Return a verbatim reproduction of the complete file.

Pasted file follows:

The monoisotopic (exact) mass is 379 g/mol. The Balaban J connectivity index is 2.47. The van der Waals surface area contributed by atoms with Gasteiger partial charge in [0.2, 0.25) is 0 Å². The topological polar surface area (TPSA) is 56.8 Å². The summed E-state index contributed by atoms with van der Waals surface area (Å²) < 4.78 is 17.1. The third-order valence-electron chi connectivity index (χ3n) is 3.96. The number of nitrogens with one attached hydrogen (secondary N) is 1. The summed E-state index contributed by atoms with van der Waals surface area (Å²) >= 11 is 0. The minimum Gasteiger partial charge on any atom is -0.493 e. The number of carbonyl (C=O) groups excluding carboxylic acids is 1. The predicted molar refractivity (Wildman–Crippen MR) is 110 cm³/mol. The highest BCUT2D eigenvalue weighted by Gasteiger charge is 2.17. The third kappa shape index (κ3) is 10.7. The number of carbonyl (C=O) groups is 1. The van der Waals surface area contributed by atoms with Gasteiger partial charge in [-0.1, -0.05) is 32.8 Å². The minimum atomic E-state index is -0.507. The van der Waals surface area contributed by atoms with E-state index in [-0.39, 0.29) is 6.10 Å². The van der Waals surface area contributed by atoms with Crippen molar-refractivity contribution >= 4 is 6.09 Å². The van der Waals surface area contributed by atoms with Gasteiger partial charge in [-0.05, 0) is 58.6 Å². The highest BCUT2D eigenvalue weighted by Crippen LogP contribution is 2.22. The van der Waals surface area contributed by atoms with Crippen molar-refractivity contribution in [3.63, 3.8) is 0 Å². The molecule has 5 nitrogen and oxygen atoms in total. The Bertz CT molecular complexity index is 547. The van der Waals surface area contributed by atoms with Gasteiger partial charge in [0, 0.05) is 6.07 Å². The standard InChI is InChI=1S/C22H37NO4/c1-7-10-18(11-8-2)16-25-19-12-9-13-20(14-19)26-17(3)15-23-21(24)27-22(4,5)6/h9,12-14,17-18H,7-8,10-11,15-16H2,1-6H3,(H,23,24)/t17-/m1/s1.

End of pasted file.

The monoisotopic (exact) mass is 379 g/mol. The Balaban J connectivity index is 2.47. The van der Waals surface area contributed by atoms with Gasteiger partial charge in [0.2, 0.25) is 0 Å². The topological polar surface area (TPSA) is 56.8 Å². The summed E-state index contributed by atoms with van der Waals surface area (Å²) < 4.78 is 17.1. The third-order valence-electron chi connectivity index (χ3n) is 3.96. The number of nitrogens with one attached hydrogen (secondary N) is 1. The summed E-state index contributed by atoms with van der Waals surface area (Å²) >= 11 is 0. The minimum Gasteiger partial charge on any atom is -0.493 e. The number of carbonyl (C=O) groups excluding carboxylic acids is 1. The predicted molar refractivity (Wildman–Crippen MR) is 110 cm³/mol. The highest BCUT2D eigenvalue weighted by Gasteiger charge is 2.17. The third kappa shape index (κ3) is 10.7. The number of carbonyl (C=O) groups is 1. The van der Waals surface area contributed by atoms with Gasteiger partial charge in [-0.1, -0.05) is 32.8 Å². The minimum atomic E-state index is -0.507. The van der Waals surface area contributed by atoms with E-state index in [-0.39, 0.29) is 6.10 Å². The van der Waals surface area contributed by atoms with Crippen molar-refractivity contribution >= 4 is 6.09 Å². The van der Waals surface area contributed by atoms with Gasteiger partial charge in [-0.05, 0) is 58.6 Å². The highest BCUT2D eigenvalue weighted by Crippen LogP contribution is 2.22. The van der Waals surface area contributed by atoms with Crippen molar-refractivity contribution in [3.63, 3.8) is 0 Å². The molecule has 5 nitrogen and oxygen atoms in total. The Bertz CT molecular complexity index is 547. The van der Waals surface area contributed by atoms with Gasteiger partial charge in [0, 0.05) is 6.07 Å². The standard InChI is InChI=1S/C22H37NO4/c1-7-10-18(11-8-2)16-25-19-12-9-13-20(14-19)26-17(3)15-23-21(24)27-22(4,5)6/h9,12-14,17-18H,7-8,10-11,15-16H2,1-6H3,(H,23,24)/t17-/m1/s1.